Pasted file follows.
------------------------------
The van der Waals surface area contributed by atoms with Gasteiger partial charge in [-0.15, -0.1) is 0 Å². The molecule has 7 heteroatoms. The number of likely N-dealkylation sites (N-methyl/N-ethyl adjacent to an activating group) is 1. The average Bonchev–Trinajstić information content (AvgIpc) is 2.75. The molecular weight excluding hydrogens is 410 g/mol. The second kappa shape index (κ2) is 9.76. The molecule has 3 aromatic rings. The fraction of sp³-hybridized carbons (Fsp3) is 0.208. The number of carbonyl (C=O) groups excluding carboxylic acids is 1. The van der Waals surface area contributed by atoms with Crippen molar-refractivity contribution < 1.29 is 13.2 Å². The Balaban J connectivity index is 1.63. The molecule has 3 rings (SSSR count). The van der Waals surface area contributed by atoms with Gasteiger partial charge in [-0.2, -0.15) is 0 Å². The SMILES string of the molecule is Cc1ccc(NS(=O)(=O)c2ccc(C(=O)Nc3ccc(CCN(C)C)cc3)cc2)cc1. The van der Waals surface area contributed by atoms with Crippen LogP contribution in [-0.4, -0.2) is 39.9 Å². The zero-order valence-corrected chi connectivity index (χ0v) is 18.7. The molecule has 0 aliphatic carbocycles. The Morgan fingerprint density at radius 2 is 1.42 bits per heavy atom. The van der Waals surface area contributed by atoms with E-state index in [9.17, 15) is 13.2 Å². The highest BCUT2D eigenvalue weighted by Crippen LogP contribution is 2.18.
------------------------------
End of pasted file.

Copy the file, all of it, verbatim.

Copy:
The van der Waals surface area contributed by atoms with Gasteiger partial charge in [-0.15, -0.1) is 0 Å². The molecule has 7 heteroatoms. The number of likely N-dealkylation sites (N-methyl/N-ethyl adjacent to an activating group) is 1. The average Bonchev–Trinajstić information content (AvgIpc) is 2.75. The molecular weight excluding hydrogens is 410 g/mol. The second kappa shape index (κ2) is 9.76. The molecule has 3 aromatic rings. The fraction of sp³-hybridized carbons (Fsp3) is 0.208. The number of carbonyl (C=O) groups excluding carboxylic acids is 1. The van der Waals surface area contributed by atoms with Crippen molar-refractivity contribution < 1.29 is 13.2 Å². The Balaban J connectivity index is 1.63. The molecule has 3 rings (SSSR count). The van der Waals surface area contributed by atoms with Gasteiger partial charge in [-0.2, -0.15) is 0 Å². The SMILES string of the molecule is Cc1ccc(NS(=O)(=O)c2ccc(C(=O)Nc3ccc(CCN(C)C)cc3)cc2)cc1. The van der Waals surface area contributed by atoms with Crippen LogP contribution in [-0.4, -0.2) is 39.9 Å². The zero-order valence-corrected chi connectivity index (χ0v) is 18.7. The molecule has 0 aliphatic carbocycles. The Morgan fingerprint density at radius 2 is 1.42 bits per heavy atom. The van der Waals surface area contributed by atoms with E-state index in [9.17, 15) is 13.2 Å². The highest BCUT2D eigenvalue weighted by Crippen LogP contribution is 2.18.